The throttle signal received from throttle 11 is supplied to launch/creep selector 61 and to creep speed reference 62. Launch/creep selector 61 determines from the throttle signal whether to operate in the launch mode or to operate in the creep mode. In the preferred embodiment of the present invention, launch/creep selector 61 selects the launch mode if the throttle signal indicates greater than 25% of the full throttle setting. In other cases launch/creep selector 61 selects the creep mode.
Creep speed reference 62 receives the throttle signal and the engine speed signal and generates a creep speed reference signal. This creep speed reference signal is determined as follows: ##EQU1## where: Rcrp is the creep speed reference signal; Esp is the measured engine speed; T is the throttle signal; and Tref is a throttle reference constant equal to the throttle signal for 25% full throttle. The creep speed reference signal is the product of the engine speed signal and the ratio of the actual throttle to 25% full throttle. No creep speed reference signal is required for throttle settings above 25% of full throttle because the launch mode is applicable rather than the creep mode. Note that this creep speed reference signal makes the speed reference signal continuous even when switching between the launch mode and the creep mode. Thus no instabilities are induced if changes in the throttle setting causes switching between the two modes.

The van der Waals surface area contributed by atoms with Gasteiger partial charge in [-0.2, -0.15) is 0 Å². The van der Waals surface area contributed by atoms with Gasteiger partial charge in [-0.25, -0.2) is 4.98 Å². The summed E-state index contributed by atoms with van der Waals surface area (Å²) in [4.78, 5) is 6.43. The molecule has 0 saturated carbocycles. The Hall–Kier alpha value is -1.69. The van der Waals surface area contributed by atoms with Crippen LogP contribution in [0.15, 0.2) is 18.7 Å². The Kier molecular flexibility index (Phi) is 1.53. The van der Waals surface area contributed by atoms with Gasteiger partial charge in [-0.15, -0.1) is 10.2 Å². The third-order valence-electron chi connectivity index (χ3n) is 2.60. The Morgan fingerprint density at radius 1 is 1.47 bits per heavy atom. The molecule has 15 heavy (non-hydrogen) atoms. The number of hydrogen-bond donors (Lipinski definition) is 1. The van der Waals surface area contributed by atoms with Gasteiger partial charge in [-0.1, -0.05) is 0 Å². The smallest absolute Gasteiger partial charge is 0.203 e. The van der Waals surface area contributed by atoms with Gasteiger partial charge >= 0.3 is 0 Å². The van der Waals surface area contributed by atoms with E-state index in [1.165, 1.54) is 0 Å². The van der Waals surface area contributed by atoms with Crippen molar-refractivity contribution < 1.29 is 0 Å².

Mode select switch 63 determines the mode of operation of clutch actuation controller 60. Mode select switch 63 receives the mode selection determination made by launch/creep selector 61. Mode select switch 63 selects either the engine speed signal or the creep speed reference signal depending upon the mode determined by launch/creep selector 61. In the event that the launch mode is selected mode select switch 63 selects the engine speed for control. Thus in the launch mode the clutch engagement is controlled so that the transmission input speed matches the engine speed. In the event that the creep mode is selected mode select switch 63 selects the creep speed reference signal for control. In creep mode the clutch engagement is controlled to match transmission input speed to the creep speed reference signal. This is equivalent to controlling clutch engagement to match the actual clutch slip to desired slip speed. In either mode, the speed reference signal is a transmission input speed reference.